Fair Use Notice
Environmental Challenges Predicted
to Multiply in the 21st Century
By Cat Lazaroff
WASHINGTON, DC, December 8, 1999 (ENS) - Some of the biggest environmental problems of recent years - dwindling fresh water supplies, damaged ecosystems and global warming - will continue to plague the world through the next century, experts said today. But the environmental movement, at least in the United States, will have a harder job than ever persuading policy makers to take action to solve these problems, one expert warned.
At a panel organized by Environmental Media Services, some of the leading U.S. environmental authorities made their predictions regarding the greatest environmental challenges of the 21st century. While the panelists noted that environmentalists have done a great deal to bring issues into the public eye, they expressed concern that not enough is being done to curb major environmental threats, that could ultimately threaten every species on Earth.
Lester Brown, founder and president of the World Watch Institute, warned that the world’s rapidly expanding population - estimated by the United Nations to have passed six billion in October - is relying on a finite supply of drinkable water, and that supply is running out. "I don’t think we’ve yet fully grasped the consequences of our population," said Brown. "The demand for water is simply outrunning the supply."
Brown noted that competition for limited water will show up first on the world grain markets. As nations run short of water to irrigate crops, they will turn to other countries for grain to feed their populations. "Given that importing one ton of grain is equal to importing 1,000 tons of water, this is the most efficient way for water short countries to import water," he said.
Jane Lubchenco, a professor of marine biology at Oregon State University and the former chair of the American Association for the Advancement of Science, said damaged ecosystems - or "ecosystem dysfunction" - is the most crucial problem the world is now facing. She cautioned that the Earth stands to lose the incalculable benefits of healthy ecosystems, like water and air purification and climate regulation, if steps are not taken soon to prevent further damage.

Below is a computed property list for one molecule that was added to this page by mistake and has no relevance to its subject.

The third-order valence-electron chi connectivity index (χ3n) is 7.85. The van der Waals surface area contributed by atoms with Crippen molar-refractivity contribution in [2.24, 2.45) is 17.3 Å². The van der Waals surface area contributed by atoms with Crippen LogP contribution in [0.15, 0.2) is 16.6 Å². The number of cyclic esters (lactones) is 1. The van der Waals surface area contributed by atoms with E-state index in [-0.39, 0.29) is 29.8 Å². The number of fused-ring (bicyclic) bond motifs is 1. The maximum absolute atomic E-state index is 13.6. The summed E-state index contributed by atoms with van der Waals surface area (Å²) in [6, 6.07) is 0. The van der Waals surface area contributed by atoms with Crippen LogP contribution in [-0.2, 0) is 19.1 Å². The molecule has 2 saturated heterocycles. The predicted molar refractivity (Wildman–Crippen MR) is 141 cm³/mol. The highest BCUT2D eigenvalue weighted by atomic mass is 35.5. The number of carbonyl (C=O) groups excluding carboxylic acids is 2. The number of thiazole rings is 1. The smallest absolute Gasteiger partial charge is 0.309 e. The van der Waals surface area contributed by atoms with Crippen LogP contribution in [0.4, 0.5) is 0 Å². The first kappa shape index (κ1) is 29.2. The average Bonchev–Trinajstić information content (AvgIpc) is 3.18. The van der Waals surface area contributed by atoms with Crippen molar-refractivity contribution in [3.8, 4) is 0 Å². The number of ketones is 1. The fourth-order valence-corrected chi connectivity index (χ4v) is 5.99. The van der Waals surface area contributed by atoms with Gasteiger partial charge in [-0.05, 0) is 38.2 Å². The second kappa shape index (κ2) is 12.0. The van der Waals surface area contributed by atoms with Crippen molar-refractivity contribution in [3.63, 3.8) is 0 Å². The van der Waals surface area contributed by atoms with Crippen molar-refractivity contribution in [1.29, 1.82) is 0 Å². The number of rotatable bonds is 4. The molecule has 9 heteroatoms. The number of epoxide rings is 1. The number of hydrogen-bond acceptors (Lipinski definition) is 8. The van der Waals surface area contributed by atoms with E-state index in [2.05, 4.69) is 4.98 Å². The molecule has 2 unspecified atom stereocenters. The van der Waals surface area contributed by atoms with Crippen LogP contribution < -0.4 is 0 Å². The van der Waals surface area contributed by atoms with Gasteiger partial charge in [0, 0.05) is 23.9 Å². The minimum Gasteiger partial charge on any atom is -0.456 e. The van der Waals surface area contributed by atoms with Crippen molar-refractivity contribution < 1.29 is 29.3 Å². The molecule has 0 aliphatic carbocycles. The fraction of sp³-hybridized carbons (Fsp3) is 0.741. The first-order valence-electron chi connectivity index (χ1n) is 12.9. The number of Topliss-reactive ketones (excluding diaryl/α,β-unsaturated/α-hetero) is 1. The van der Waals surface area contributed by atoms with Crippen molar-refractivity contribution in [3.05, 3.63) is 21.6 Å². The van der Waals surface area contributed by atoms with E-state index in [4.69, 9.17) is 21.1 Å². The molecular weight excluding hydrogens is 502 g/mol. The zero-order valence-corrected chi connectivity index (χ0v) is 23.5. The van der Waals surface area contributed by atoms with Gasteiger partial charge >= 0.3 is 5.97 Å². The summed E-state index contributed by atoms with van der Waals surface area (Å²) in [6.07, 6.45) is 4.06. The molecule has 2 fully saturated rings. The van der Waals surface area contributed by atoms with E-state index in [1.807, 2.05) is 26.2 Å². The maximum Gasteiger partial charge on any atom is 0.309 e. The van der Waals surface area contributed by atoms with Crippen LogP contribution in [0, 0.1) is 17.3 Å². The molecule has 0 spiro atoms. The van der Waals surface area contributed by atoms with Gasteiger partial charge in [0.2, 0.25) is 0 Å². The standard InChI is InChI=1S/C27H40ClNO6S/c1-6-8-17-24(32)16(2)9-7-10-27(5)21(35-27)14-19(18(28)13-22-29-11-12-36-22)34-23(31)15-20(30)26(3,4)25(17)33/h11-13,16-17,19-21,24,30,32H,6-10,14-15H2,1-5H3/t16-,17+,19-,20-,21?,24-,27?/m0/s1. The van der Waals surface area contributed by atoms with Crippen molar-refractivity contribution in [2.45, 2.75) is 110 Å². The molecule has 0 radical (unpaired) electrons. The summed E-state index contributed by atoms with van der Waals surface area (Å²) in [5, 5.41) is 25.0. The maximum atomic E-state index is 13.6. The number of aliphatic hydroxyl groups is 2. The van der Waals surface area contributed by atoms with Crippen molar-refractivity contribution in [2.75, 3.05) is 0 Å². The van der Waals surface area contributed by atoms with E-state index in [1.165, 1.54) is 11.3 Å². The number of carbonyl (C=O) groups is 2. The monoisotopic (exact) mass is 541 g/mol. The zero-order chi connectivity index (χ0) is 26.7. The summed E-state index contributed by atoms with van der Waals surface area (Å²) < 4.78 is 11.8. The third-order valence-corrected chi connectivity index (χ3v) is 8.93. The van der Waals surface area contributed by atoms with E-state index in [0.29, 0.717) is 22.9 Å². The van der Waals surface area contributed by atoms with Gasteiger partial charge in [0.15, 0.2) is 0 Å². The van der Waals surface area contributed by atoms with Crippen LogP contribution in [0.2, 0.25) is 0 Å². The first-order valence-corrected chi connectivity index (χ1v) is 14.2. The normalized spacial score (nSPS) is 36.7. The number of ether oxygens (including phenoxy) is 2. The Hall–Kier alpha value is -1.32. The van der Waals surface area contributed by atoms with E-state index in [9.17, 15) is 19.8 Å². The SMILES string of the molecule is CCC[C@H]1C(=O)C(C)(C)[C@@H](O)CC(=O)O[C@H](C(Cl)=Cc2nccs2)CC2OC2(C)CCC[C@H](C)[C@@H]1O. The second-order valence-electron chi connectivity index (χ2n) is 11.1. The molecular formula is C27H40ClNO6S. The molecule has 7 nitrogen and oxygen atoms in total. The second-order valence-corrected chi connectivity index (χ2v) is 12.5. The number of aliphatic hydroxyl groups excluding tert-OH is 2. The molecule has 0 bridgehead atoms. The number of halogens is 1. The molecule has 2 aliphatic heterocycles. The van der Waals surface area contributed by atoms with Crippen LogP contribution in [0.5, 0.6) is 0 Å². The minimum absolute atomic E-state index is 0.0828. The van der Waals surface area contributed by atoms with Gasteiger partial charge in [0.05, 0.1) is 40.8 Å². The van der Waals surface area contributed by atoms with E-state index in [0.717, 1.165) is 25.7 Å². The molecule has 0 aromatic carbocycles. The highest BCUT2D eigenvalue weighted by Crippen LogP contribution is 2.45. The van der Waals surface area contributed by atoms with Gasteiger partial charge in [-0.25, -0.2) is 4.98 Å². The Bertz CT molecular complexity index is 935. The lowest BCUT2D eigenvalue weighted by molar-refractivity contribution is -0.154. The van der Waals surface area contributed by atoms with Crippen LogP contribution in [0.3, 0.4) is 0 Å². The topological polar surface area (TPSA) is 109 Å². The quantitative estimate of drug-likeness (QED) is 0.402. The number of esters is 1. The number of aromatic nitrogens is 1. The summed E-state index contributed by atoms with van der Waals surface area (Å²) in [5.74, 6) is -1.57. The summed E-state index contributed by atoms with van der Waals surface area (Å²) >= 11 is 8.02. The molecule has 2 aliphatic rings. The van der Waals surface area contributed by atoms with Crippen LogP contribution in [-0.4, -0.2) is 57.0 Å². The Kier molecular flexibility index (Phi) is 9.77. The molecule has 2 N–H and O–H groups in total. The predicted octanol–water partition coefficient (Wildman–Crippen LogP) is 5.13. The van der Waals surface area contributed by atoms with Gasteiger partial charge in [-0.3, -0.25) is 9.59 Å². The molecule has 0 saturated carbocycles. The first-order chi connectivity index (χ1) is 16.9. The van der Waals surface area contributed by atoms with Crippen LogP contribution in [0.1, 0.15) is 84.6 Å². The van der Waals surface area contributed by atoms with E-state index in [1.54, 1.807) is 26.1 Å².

"We’re changing the planet in unprecedented ways," Lubchenco said, pointing to increased atmospheric carbon dioxide and the transformation of one-half to two-thirds of the planet’s land surface as prime examples. "The choices we make now could constrain our options later."
"This century, we became big enough as a species to affect everything around us," McKibben said. "You could almost call it a moral threshold we went across. The story of the next century is going to be the effects of crossing this threshold."
Global warming, McKibben noted, is responsible for recent news of dramatic ice thinning in the Arctic, which he termed "a very scary proposition." Disrupted climate patterns could bring "devastating changes," he said, affecting the entire world and disrupting even America’s "juggernaut economy."
But, as Earth Day cofounder Denis Hayes pointed out, "the good news is we know what to do about this problem." Listing renewable, nonpolluting energy sources like solar and wind, Hayes said the crucial point will be how quickly these technologies can be made economically viable. "The environmental movement is going to have to do a lot of the heavy lifting," said Philip Shabecoff, a veteran "New York Times" reporter who later founded the daily environmental news service "Greenwire." Unfortunately, said Shabecoff, the American political system is less hospitable now to environmentalism than it has been in the past.
"The public support is too shallow to lobby for the broad changes in policy that will be necessary," Shabecoff said. The political power wielded by corporate giants that donate vast sums to political campaigns is becoming increasingly difficult to overcome, he argued. Legislation calling for campaign finance reform is "the most important piece of environmental legislation now before Congress."
To effect real change, environmentalists will need to focus on the causes of environmental problems like pollution, rather than the symptoms. "The environmental movement will need to find ways to get at the root of the problems," he said, "instead of continuing to nibble around the edges."
For example, Hayes pointed out that the U.S. cannot achieve the massive cuts in greenhouse gas emissions needed to halt global warming without moving away from a fossil fuel based economy, making fossil fuel industries the natural enemies of legislation to fight global warming.
"After all, the coal industry does not have a future if you’re cutting carbon emissions by 70 or 80 percent," Hayes said.
So far, industry opposition has prevented the U.S. from meeting its promises to reduce greenhouse gas emissions, made as part of the Kyoto Protocol. The Kyoto Protocol is an international agreement negotiated in December 1997 with the intent of slowing global warming.
Eighty four countries, including the U.S., have now signed the agreement, which calls for a reduction in emissions of heat trapping greenhouse gases, including CO2, methane, nitrous oxide and three halocarbons used as substitutes for ozone damaging chlorofluorocarbons.
"Our credibility elsewhere depends on our success at home," warned Hayes.
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